# Can an uncountable subset of $\mathbb{R}$ have empty intersection with its derived set? [duplicate]

Question: Is there an uncountable subset $A$ of $\mathbb{R}$ such that $A\cap A'=\emptyset$, where $A'$ denotes the derived set of $A$?

I just know that an uncountable set $A$ must have limit points (that is, $A'\ne\emptyset$) and that, if $A$ is countable, then it is easy to find such an example, say, we can take $A=\mathbb{N}$ (in which case $A'=\emptyset$ and therefore $A\cap A'=\emptyset$). But, here $A$ is an uncountable set :-(

Please help me, stuck on this

• Well, such a set will need to have empty interior at the very least. At the same time it can't be closed, in fact it needs to fail to be closed quite spectacularly. This necessarily makes it rather weird, because it is Cantor-like in that it has empty interior but highly non-Cantor-like by virtue of being "extremely non-closed". A dense union of Cantor sets (e.g. take a union of fat Cantor sets of measure $1-1/n$ in $[0,1]$) will have empty interior and not be closed, but then the failure is similar to the failure for $\mathbb{R} \setminus \mathbb{Q}$. – Ian Jun 14 '18 at 18:17
• @Asaf I am not sure I see how this question is a duplicate of the other one. It appears to me all the other one requires (and all the answer shows) is that there is an accumulation point of $A$, not that there is such a point in $A$. – Andrés E. Caicedo Jun 14 '18 at 18:29
• (The right question to close this one as a duplicate of is here.) – Andrés E. Caicedo Jun 14 '18 at 18:32
• @Ian Sir, so such set would not exists? – Akash Patalwanshi Jun 14 '18 at 18:46
• @AkashPatalwanshi My thought process does not prove that, it merely says that any such set has to be quite different from most sets we work with. – Ian Jun 14 '18 at 18:48

## 3 Answers

Hint: suppose no point of $A$ is a limit point of $A$. Then every point has an open neighbourhood in which it is the only element of $A$...

• And if these neighborhoods are disjoint, we are done. – Andrés E. Caicedo Jun 14 '18 at 18:31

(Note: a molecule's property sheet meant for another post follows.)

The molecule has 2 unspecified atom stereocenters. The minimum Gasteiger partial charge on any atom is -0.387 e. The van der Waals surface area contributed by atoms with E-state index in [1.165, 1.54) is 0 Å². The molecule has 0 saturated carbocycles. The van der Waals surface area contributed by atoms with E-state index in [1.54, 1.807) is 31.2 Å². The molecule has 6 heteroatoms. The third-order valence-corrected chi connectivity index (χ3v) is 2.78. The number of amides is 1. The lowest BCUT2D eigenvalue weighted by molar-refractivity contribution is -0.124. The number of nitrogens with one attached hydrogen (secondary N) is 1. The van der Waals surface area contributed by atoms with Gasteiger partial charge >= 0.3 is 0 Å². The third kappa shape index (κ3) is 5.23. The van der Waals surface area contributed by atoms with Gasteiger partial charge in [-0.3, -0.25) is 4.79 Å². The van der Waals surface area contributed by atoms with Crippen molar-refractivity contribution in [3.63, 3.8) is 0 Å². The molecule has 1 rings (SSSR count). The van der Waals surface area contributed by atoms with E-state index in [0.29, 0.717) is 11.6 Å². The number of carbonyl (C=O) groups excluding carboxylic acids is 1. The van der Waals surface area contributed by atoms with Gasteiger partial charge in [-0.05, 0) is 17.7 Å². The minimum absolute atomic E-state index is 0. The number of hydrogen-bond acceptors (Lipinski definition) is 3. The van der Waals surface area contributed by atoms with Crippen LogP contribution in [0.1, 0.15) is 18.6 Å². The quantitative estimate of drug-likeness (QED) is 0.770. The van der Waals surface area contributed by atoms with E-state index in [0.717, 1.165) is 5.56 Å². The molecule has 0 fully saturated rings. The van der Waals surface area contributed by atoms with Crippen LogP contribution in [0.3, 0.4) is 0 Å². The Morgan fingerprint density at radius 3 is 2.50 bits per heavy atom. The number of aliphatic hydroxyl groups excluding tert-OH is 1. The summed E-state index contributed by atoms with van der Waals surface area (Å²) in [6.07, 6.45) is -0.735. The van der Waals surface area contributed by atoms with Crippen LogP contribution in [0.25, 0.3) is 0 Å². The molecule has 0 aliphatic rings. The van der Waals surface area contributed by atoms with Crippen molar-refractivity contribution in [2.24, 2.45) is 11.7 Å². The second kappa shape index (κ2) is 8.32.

• @AndrésE.Caicedo I had a different way to proceed in mind - we can take the neighbourhoods to have rational endpoints, and that lets us inject $A$ into a countable set. – Wojowu Jun 14 '18 at 18:33
• Yes, that's simpler. :-) – Andrés E. Caicedo Jun 14 '18 at 18:35
• Sir, Very nice approach. So finally we get contradiction, as $A$ is uncountable. So our assumption that, $A∩A'$ is empty is wrong. Hence, such a set $A$ does not exists? Am I correct, Sir? – Akash Patalwanshi Jun 14 '18 at 18:51
• @AkashPatalwanshi That's exactly right. – Wojowu Jun 14 '18 at 18:55

You said that you know that every uncountable subset of $\mathbb{R}$ has a limit point, and that's true indeed. Then such point belongs to $A$ and to $A'$ by definition. Hence $A\cap A'$ cannot be empty.

• Sir, why such a point belongs to $A$ and $A'$ both? Yes indeed point must belong to $A'$ by definiition but, why it must belong to $A$? – Akash Patalwanshi Jun 14 '18 at 18:11
• I don't understand: why does a limit point of $A$ necessarily belong to $A$? Consider for instance $\mathbb{Q}$, this has many limit points not in itself. It also has limit points inside itself, and is countable anyway, so it doesn't answer the question, but it definitely contradicts your line of reasoning. – Ian Jun 14 '18 at 18:12
• Because $A$ is uncountable, isn't it? Or did I misunderstand your question? – Javi Jun 14 '18 at 18:48
• @Javi No, a limit point does not necessarily belong to $A$ by definition. – Ian Jun 15 '18 at 0:34
• @Javi sir, yes $A$ is uncountable but this does not imply limit point must belong to $A$. Consider an example of $\mathbb{Q^c}$, ,which is uncountable and every rational number is limit point of $\mathbb{Q^c}$ but none of them belongs to it :-) – Akash Patalwanshi Jun 15 '18 at 1:04

Not only can $A\cap A'$ NOT be empty when $A$ is uncountable, it must in fact be itself uncountable. Consider: Partition $A$ into two sets: Those points which are also in $A'$, and those which are not. The points in the second set are by definition NOT limit points of $A$, therefore they are isolated points of $A$. There's a theorem [look it up] that any set of isolated points must be countable. So if the first subset were countable, their (disjoint!) union - $A$ itself - would have to be countable, contrary to assumption. And of course, if the first subset is empty it is definitely countable.

NOTE: I got this analysis from an answer to a question posed in either American Mathematical Monthly or Mathematics Magazine a few years ago.

• Yes, it is obvious that the problem is to show the theorem for which all you say is "look it up". – Andrés E. Caicedo Jun 14 '18 at 18:26